First Impressions

Aviary Has Wings

Asian-fusion cooking comes to NE Alberta with bold beauty and modest prices.

By Karen Brooks March 30, 2011

Aviary chefs (from left) Kat Whitehead, Jasper Shen, and Sarah Pliner

Three thirty-something chefs arrive in Portland after sweating the line at modernist New York destinations Jean Georges and Aquavit, and what do they do? Put a bird on it!

At Aviary, bird-shaped place card holders nest alongside votive candles at a cozy chef’s counter, and a golden winged warbler, rendered in artist’s paint, hawks the scene from a nearby wall.

But Portlandia Quirky ends here. Barely two months old, Aviary brings something new to the scene: sophisticated Asian-French fusion cooking with a hint of molecular know-how in a polished but super casual setting.

The 16-dish menu is designed for accessibility (stop in for a small plate, an intricate seasonal nosh, or a large plate) and so are the prices, with everything between $8 and $16.

A couple dishes jump out, showing the kitchen’s feel for artistry and complexity. I’d come back for just a bourbon-blood orange cocktail, and tiny oxtail croquettes dabbed with tomato jam sing with gutsy but girly flavors, lighter than you’d expect for such a meaty treat. Cauliflower soup is amazing, in full-on creamy mode, with a painterly swirl of shiso sauce and beads of black caviar on top. Spoon to the bottom to find the hidden treasure: sweet nutty slivers of fresh chestnuts.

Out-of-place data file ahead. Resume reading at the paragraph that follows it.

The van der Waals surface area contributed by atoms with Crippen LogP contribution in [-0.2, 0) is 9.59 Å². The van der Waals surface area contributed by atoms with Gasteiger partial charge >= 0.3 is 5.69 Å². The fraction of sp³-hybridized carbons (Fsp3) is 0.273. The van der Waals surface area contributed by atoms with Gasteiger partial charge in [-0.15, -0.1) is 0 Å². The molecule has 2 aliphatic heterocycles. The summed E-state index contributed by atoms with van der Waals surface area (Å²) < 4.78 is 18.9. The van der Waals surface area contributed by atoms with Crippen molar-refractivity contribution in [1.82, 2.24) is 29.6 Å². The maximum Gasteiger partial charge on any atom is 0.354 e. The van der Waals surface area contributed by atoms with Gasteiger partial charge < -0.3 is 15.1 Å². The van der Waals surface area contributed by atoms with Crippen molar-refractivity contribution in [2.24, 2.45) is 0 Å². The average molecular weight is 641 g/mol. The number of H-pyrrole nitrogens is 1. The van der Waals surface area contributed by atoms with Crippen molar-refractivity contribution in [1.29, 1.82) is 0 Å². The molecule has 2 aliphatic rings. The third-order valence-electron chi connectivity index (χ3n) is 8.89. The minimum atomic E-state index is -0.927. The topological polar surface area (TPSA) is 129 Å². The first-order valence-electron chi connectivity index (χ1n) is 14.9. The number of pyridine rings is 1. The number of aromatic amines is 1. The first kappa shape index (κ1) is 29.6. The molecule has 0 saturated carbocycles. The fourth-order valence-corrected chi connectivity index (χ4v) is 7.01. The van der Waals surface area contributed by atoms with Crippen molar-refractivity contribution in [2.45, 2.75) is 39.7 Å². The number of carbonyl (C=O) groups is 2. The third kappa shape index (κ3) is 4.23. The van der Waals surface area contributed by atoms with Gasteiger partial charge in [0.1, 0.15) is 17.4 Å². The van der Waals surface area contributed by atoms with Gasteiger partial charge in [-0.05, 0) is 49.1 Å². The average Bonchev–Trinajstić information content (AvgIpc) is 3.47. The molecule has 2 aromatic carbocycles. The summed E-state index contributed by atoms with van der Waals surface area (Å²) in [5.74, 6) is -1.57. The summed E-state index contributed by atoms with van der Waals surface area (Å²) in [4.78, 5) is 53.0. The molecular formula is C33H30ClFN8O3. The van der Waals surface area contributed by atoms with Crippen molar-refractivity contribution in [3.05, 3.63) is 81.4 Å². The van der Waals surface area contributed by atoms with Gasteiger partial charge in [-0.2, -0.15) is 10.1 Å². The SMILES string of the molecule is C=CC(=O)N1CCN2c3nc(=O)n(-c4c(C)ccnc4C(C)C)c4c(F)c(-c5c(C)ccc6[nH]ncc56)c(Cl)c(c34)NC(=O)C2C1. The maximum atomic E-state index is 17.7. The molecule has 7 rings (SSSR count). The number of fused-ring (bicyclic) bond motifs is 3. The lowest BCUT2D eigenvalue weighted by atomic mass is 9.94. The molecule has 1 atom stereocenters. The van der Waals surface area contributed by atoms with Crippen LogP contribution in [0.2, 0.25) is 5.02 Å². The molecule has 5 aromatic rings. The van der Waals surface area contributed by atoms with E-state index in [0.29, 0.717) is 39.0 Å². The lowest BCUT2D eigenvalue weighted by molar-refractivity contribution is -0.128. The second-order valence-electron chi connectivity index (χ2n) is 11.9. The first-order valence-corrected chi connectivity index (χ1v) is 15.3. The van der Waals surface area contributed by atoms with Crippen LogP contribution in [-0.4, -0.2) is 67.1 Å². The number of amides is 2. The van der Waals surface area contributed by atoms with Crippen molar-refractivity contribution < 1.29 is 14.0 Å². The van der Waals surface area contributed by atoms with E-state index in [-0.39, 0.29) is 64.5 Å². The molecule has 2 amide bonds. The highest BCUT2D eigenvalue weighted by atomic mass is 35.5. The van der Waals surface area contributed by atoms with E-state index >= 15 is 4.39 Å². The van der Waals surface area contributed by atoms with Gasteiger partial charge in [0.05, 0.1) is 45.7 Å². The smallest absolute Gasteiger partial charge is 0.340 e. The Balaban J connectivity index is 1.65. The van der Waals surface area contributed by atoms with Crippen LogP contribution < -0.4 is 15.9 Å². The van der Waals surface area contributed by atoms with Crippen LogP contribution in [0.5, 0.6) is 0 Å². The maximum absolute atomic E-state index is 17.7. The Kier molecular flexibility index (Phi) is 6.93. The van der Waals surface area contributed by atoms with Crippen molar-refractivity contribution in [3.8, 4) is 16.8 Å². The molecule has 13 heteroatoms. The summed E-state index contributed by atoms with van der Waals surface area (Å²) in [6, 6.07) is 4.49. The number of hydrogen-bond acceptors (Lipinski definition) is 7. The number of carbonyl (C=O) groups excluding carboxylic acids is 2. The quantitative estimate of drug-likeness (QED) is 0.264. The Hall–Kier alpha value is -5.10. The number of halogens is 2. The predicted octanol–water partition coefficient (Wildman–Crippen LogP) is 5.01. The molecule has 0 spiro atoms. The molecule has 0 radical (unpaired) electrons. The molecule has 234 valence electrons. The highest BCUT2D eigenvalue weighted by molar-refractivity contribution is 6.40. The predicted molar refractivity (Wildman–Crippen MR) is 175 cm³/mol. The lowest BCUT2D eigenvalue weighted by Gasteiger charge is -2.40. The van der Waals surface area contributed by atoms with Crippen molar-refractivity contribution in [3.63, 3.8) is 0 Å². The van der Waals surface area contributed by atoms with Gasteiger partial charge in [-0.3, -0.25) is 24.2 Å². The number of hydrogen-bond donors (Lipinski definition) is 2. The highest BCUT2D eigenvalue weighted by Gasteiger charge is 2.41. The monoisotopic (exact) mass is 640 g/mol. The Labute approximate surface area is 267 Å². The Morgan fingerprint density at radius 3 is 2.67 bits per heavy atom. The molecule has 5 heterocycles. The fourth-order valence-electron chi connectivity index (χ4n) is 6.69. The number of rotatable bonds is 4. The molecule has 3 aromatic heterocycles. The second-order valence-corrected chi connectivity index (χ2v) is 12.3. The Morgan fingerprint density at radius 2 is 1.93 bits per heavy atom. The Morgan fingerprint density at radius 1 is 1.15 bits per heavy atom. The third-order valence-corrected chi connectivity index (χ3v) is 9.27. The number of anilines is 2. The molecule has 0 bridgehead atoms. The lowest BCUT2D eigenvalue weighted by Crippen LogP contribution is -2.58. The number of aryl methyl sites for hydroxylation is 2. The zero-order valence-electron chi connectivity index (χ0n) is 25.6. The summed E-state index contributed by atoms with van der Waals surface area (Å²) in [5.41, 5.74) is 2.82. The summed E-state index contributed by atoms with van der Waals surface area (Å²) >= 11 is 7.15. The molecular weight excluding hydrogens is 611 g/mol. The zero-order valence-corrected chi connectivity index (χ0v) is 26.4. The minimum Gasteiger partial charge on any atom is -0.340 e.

Meanwhile, Aviary’s contribution to Porkland, a kind of new-world paella with crispy pigs ears, coconut rice, and Chinese sausage, is already gaining traction around town.

But the kitchen is still learning its rhythms. Pumpkin tempura boasts beautiful curry notes but a limp texture, missing the moment, the transcendental airy crispness that defines this Japanese deep-fried snack. Braised beef cheeks and whipped celery root, all of it in a handsome swirl, arrived lukewarm, robbing the dish of its essential comfort.

Aviary’s warm snap pea salad featuring pea puree, lily bulbs, shimeji mushrooms, and a barley cracker

Recently, a warm snap pea salad (above) had, amazingly, about 14 things going on: a swipe of pea puree and teeny cut-open pods revealing the delicate little peas themselves; small spheres of yogurt and orange juice transformed by science and magic into what looks like quail’s eggs; a scattering of lily bulbs; itty bitty shimeji mushrooms; and finally, a fragile handmade barley cracker on top. All this passion and labor intensity for a mere $9. The only thing missing was truly memorable flavor.

At Aviary, the art and beauty are here. The ambition level is welcome and necessary in a scene starting to overflow with pork belly sandwiches and fried chicken. Prices are generous. The room chirps with a quiet urban chic. Meanwhile, the outdoor patio opens soon, bringing a whole new flavor to the NE Alberta Street scene.

If Aviary nails a few details—better attention to flavor and temperature control—this place could fly, high. Come get a seat while you can.

Open Mon–Thur 5–10 p.m, Fri–Sat 5–11 p.m.

1733 NE Alberta St

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